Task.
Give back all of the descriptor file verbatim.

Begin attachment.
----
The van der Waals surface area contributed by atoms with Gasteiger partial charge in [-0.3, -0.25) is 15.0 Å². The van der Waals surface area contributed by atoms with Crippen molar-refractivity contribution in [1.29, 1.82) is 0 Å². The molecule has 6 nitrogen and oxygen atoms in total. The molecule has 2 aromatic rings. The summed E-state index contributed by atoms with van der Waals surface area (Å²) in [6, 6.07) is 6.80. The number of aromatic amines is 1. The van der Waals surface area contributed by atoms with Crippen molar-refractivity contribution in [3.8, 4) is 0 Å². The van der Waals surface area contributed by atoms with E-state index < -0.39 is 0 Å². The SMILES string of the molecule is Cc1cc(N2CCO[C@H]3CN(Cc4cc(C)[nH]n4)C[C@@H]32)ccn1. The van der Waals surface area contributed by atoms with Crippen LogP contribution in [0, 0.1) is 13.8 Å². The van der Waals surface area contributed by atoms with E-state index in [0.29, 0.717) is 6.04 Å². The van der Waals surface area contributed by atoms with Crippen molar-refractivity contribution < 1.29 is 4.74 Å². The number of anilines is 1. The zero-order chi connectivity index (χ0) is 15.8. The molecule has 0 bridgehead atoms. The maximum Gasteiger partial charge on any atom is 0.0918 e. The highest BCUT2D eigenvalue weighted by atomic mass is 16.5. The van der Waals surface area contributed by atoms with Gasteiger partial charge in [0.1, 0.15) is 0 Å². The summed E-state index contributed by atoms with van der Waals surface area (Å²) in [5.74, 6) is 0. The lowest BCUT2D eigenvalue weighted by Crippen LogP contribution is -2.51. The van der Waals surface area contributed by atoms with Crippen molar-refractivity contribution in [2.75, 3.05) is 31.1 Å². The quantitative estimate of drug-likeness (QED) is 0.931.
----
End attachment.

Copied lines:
The van der Waals surface area contributed by atoms with Gasteiger partial charge in [-0.3, -0.25) is 15.0 Å². The van der Waals surface area contributed by atoms with Crippen molar-refractivity contribution in [1.29, 1.82) is 0 Å². The molecule has 6 nitrogen and oxygen atoms in total. The molecule has 2 aromatic rings. The summed E-state index contributed by atoms with van der Waals surface area (Å²) in [6, 6.07) is 6.80. The number of aromatic amines is 1. The van der Waals surface area contributed by atoms with Crippen molar-refractivity contribution in [3.8, 4) is 0 Å². The van der Waals surface area contributed by atoms with E-state index < -0.39 is 0 Å². The SMILES string of the molecule is Cc1cc(N2CCO[C@H]3CN(Cc4cc(C)[nH]n4)C[C@@H]32)ccn1. The van der Waals surface area contributed by atoms with Crippen LogP contribution in [0, 0.1) is 13.8 Å². The van der Waals surface area contributed by atoms with E-state index in [0.29, 0.717) is 6.04 Å². The van der Waals surface area contributed by atoms with Crippen molar-refractivity contribution < 1.29 is 4.74 Å². The number of anilines is 1. The zero-order chi connectivity index (χ0) is 15.8. The molecule has 0 bridgehead atoms. The maximum Gasteiger partial charge on any atom is 0.0918 e. The highest BCUT2D eigenvalue weighted by atomic mass is 16.5. The van der Waals surface area contributed by atoms with Gasteiger partial charge in [0.1, 0.15) is 0 Å². The summed E-state index contributed by atoms with van der Waals surface area (Å²) in [5.74, 6) is 0. The lowest BCUT2D eigenvalue weighted by Crippen LogP contribution is -2.51. The van der Waals surface area contributed by atoms with Crippen molar-refractivity contribution in [2.75, 3.05) is 31.1 Å². The quantitative estimate of drug-likeness (QED) is 0.931.